My older brother Thomas pulled out in front of the truck because he was laughing at how mad I was. The truck skidded to a stop. Thomas zipped ahead, out of the way, and laughed about how we almost died. Behind us, the truck held the horn down for the rest of Red Brick Lane, a quarter mile.
All summer Thomas played Monica and Brandi’s “The Boy is Mine” and smacked the cast on his arm against the steering wheel. He had the single on tape. One side was the song, the other side was an instrumental version of the song. I was mad because he wouldn’t let me change the tape.
When we turned, the truck behind us turned too, and followed us. Along Route 23 the truck honked behind us.
I darted a look over my shoulder. Glare on the windshield hid the interior.
“What do they look like?” Thomas said.
“I couldn’t see anything,” I said. “There’s a glare.”
“When we go under these trees,” Thomas said, “I want you to look back there.”
“I’m not going to,” I said.
“Then hold the wheel.”
Thomas had driven us to the mall once with his eyes closed, with me on the wheel, speaking gas and brake pedal instructions.
Thomas turned around. He waved and laughed and this went on through the turn onto Pine. The honking became continuous.
“Whew,” he said, and took the wheel again.
“What does he look like?” I said.
“He looks like he’s killed humans for sport,” Thomas said. “And the woman with him looks okay with it. She’s got a very, ‘go get them, honey’ kind of look.”
“That’s not funny,” I said.
“Yes, it is,” he said. “He’s showing off for her.”
“I hope not,” I said.
“I guarantee it,” he said and tapped his cast. “It’s like with Holly.”
He broke both the radius and ulna in his right arm trying to vault over our Jetta in the school parking lot after learning that Holly would go out with him if he asked her. He said the moment of falling to the pavement on the far side of the Jetta, combined with a moment later that day when he received an injection of Demerol, had taught him what love was.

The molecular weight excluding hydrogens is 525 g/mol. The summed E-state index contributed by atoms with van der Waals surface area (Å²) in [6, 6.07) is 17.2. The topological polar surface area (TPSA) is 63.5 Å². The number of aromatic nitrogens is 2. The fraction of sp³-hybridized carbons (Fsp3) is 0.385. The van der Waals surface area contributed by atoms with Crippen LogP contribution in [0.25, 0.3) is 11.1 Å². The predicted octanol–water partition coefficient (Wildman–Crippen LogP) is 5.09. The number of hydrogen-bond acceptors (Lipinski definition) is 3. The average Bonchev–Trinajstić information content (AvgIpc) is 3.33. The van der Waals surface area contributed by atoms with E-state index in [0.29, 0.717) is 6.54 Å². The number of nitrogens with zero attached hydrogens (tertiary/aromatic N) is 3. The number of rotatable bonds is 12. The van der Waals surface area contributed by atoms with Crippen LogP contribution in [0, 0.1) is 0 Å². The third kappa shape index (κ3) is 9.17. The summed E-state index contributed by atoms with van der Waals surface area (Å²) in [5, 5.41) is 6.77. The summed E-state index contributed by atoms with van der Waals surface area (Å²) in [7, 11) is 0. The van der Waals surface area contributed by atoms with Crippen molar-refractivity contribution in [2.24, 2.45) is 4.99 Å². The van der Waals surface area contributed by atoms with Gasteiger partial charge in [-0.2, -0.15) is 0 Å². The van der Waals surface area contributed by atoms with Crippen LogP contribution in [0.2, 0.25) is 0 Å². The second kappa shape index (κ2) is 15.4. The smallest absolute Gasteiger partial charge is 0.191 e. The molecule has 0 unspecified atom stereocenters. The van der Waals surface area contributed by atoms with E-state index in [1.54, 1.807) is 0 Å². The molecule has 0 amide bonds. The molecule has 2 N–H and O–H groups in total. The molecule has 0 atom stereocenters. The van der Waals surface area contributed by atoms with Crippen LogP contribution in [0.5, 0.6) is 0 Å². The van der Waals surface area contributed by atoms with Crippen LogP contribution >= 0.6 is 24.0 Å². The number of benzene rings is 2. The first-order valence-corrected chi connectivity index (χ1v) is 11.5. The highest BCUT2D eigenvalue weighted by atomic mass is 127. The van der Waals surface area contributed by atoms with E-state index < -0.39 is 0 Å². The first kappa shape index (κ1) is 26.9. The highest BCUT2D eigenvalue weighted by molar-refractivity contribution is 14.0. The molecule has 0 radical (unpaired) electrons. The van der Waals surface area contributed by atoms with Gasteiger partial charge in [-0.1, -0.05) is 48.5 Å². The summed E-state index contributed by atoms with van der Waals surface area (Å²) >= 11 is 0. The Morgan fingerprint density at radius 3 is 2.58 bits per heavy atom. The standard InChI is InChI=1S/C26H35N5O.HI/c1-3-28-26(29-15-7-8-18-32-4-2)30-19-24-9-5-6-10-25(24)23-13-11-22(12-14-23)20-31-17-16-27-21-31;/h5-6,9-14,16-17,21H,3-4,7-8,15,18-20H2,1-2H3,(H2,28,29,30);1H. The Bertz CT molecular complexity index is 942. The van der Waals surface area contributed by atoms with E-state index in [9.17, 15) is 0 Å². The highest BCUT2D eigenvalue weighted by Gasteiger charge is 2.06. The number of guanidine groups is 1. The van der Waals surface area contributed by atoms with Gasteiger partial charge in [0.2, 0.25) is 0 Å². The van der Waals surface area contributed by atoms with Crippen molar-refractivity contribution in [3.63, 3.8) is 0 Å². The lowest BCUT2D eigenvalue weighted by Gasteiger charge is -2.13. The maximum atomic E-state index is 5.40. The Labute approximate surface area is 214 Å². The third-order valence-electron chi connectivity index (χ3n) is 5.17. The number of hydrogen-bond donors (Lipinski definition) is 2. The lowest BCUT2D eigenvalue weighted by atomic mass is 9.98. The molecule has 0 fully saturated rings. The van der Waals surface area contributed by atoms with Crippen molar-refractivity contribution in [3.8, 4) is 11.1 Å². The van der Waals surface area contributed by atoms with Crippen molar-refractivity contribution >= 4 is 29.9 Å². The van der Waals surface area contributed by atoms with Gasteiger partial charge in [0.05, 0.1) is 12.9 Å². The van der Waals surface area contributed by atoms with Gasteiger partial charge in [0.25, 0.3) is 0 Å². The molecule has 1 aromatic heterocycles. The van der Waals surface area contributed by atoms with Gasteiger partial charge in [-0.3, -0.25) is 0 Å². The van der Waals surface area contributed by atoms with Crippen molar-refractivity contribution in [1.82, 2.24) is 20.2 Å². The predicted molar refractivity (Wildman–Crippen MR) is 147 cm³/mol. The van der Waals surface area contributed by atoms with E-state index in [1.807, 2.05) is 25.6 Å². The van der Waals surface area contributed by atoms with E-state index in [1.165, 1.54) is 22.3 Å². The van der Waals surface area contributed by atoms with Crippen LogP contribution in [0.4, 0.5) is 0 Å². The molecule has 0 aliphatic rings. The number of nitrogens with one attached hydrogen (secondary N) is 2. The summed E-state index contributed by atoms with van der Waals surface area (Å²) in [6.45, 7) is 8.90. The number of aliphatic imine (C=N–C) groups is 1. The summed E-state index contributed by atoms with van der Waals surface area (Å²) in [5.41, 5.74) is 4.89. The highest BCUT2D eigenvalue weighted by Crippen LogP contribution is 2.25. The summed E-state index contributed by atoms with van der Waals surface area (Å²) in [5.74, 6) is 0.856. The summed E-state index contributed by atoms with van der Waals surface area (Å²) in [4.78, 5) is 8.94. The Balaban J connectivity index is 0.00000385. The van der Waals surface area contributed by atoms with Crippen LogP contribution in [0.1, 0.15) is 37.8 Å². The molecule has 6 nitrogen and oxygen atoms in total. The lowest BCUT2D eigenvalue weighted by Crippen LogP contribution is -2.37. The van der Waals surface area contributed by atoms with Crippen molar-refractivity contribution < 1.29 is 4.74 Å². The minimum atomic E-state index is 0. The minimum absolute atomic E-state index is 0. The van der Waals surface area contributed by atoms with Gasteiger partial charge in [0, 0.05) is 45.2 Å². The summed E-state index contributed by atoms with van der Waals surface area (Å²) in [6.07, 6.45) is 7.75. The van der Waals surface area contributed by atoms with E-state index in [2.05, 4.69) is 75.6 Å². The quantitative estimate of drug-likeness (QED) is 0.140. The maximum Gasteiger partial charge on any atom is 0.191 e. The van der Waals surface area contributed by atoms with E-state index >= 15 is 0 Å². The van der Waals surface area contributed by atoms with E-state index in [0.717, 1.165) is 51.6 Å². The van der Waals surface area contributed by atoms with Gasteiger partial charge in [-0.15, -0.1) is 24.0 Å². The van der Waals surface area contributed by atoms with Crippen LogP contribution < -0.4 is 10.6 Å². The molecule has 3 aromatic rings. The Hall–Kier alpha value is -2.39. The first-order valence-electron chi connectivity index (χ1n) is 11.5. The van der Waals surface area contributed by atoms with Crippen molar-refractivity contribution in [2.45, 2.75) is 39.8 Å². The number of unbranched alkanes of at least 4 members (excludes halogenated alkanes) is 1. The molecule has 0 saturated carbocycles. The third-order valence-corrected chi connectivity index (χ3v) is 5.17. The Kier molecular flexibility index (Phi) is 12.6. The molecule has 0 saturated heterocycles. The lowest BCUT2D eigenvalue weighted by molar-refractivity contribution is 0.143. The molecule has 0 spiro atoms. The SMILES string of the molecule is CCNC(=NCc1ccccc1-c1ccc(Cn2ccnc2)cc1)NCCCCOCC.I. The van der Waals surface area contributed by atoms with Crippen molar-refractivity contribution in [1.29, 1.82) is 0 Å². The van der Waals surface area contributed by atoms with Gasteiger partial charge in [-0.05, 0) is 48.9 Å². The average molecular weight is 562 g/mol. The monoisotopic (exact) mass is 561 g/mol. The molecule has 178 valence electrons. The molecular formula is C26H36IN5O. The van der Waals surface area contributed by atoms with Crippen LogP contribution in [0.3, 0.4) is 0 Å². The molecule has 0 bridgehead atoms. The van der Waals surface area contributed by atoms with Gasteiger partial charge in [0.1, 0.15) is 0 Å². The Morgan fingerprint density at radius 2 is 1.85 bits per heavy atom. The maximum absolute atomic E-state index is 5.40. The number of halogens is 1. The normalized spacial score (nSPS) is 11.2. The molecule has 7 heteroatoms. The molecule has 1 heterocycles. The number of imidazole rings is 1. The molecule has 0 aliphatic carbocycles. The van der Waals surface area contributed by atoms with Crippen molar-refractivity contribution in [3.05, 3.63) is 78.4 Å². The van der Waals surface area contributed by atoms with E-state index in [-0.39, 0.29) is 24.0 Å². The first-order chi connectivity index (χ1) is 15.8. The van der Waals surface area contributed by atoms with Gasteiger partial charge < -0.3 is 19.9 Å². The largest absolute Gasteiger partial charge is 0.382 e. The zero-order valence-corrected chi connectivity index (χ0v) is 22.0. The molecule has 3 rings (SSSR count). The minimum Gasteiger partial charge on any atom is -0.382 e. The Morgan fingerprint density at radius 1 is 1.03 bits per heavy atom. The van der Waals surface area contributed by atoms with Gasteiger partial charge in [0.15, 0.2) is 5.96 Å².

“If he’s showing off for her, doesn’t that mean he might do something worse than normal, because he has something to prove?” I said.
“But he doesn’t want to prove he’s a psycho,” Thomas said. “He doesn’t want to hurt two beautiful kids in a Jetta, and prove he’s got road-rage.”
“Unless she likes psychos,” I said.
Thomas looked right at me. He bent his eyebrows into a look of thoughtful agreement.
Behind us the horn transitioned into the Morse code pattern for the F-word.
“You could be right,” he said.
At this point, Thomas turned onto our road.
“Don’t go to our house,” I said. “Don’t let him see where we live.”
“Don’t worry,” Thomas said.
I became frantic. I pleaded with my brother in a flurry of words, in gestures of hand-wringing, nearly crying.
“Don’t worry,” he said.
He pulled into our driveway. We rented a farmhouse with an enormous paved driveway spanning the distance between the house and the barn. He turned the car off and got out. I could hear the rumble of the other engine behind us. I did not get out of the car. I started to worry that I should have just gotten out of the car and run into the barn and hid somewhere in the hay bales, and now that it was too late, I’d just have to die beaten to death with a tire iron.
I snatched a look at Thomas. He leaned against the Jetta. The man stayed seated in his truck and screamed many F-words, railed against our entire generation, and described the many ways in which “the Chinese will eat your generation’s lunch.” Thomas stood by the car and nodded and appeared to be listening carefully. For a solid three minutes the man maintained a varied range of and keeping the word fresh for its every instance. Then he drove away. As he did, Thomas leaned away from the Jetta, folded his hands at his chest and bowed.
I got out of the car. Thomas was laughing.
“You’re an idiot, Thomas,” I said. “He’s going to come back.”
Thomas spasmed at this into even deeper peals of laughter.
“He’s not coming back!” he said. “That was everything he needed.”
I went inside to my room. After contemplating my situation, and realizing that I would die if I spent the night in this house, I went downstairs and called my friend Peter. It took me five minutes to create an organic opening, through which I succeeded in getting Peter to invite me to spend the night. I accepted Peter’s surprising offer, packed a bag, kissed my parents, Thomas, and the rest of my siblings goodbye, and rode my bike to Peter’s house. I felt guilty for abandoning them, but I knew that with Thomas’s irrepressible optimism at work, I wouldn’t be able to convince them of anything.
I slept poorly on Peter’s urine-smelling hide-a-bed, woke at 6 in the morning and rode back to my own house. I ditched my bike in the yard and ran inside. I went from bedroom to bedroom, steadying myself before I opened each door, prepared to find carnage. Everyone was fine. Thomas was right.
I went downstairs and got my bike. I wheeled it over to the driveway, to the garage, and then saw the rear windshield of the Jetta. A large piece piece of limestone sat on the trunk, having evidently crushed most of the rear windshield and then settled there. I went inside. I sat at the kitchen table and waited.
Not even sleep could constrain Thomas. He bounded downstairs at 6:30. I motioned for him to follow me. I took him outside. I pointed to the window. I expected to see his face fall for once. I wanted to make Thomas sad.
He laughed until he turned purple.